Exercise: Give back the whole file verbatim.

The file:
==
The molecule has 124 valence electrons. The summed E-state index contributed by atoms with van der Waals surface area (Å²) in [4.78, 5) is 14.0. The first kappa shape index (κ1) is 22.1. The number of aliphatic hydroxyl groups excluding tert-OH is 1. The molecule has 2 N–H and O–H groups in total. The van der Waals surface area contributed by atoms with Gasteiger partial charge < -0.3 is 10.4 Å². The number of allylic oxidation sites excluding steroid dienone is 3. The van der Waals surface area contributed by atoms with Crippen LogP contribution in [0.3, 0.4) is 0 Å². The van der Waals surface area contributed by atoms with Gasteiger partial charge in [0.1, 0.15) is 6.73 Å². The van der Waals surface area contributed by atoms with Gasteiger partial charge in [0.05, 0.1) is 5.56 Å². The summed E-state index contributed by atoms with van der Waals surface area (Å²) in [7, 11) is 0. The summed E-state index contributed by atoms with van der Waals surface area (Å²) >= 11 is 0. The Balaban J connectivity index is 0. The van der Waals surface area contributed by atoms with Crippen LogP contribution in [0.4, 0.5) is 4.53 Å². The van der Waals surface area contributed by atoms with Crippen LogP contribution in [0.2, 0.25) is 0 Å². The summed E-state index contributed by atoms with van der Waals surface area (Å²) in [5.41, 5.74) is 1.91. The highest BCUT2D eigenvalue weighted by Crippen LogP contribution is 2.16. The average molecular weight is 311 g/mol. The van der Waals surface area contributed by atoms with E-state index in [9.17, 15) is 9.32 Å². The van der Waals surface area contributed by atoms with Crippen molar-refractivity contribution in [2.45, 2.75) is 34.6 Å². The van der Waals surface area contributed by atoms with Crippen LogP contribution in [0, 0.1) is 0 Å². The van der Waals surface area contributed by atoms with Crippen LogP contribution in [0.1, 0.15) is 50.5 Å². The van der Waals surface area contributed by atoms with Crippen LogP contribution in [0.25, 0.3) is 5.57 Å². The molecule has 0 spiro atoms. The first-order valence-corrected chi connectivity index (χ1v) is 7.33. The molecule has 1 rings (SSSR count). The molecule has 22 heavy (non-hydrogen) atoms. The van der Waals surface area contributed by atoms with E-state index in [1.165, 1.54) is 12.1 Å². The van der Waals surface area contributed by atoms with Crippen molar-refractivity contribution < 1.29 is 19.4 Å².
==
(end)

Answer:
The molecule has 124 valence electrons. The summed E-state index contributed by atoms with van der Waals surface area (Å²) in [4.78, 5) is 14.0. The first kappa shape index (κ1) is 22.1. The number of aliphatic hydroxyl groups excluding tert-OH is 1. The molecule has 2 N–H and O–H groups in total. The van der Waals surface area contributed by atoms with Gasteiger partial charge < -0.3 is 10.4 Å². The number of allylic oxidation sites excluding steroid dienone is 3. The van der Waals surface area contributed by atoms with Crippen LogP contribution in [0.3, 0.4) is 0 Å². The van der Waals surface area contributed by atoms with Gasteiger partial charge in [0.1, 0.15) is 6.73 Å². The van der Waals surface area contributed by atoms with Gasteiger partial charge in [0.05, 0.1) is 5.56 Å². The summed E-state index contributed by atoms with van der Waals surface area (Å²) in [7, 11) is 0. The summed E-state index contributed by atoms with van der Waals surface area (Å²) >= 11 is 0. The Balaban J connectivity index is 0. The van der Waals surface area contributed by atoms with Crippen LogP contribution in [0.4, 0.5) is 4.53 Å². The van der Waals surface area contributed by atoms with Crippen LogP contribution in [0.2, 0.25) is 0 Å². The summed E-state index contributed by atoms with van der Waals surface area (Å²) in [5.41, 5.74) is 1.91. The highest BCUT2D eigenvalue weighted by Crippen LogP contribution is 2.16. The average molecular weight is 311 g/mol. The van der Waals surface area contributed by atoms with E-state index in [9.17, 15) is 9.32 Å². The van der Waals surface area contributed by atoms with Crippen molar-refractivity contribution in [2.45, 2.75) is 34.6 Å². The van der Waals surface area contributed by atoms with Crippen LogP contribution in [0, 0.1) is 0 Å². The van der Waals surface area contributed by atoms with Crippen LogP contribution in [0.1, 0.15) is 50.5 Å². The van der Waals surface area contributed by atoms with Crippen LogP contribution in [0.25, 0.3) is 5.57 Å². The molecule has 0 spiro atoms. The first-order valence-corrected chi connectivity index (χ1v) is 7.33. The molecule has 1 rings (SSSR count). The molecule has 22 heavy (non-hydrogen) atoms. The van der Waals surface area contributed by atoms with E-state index in [1.165, 1.54) is 12.1 Å². The van der Waals surface area contributed by atoms with Crippen molar-refractivity contribution < 1.29 is 19.4 Å².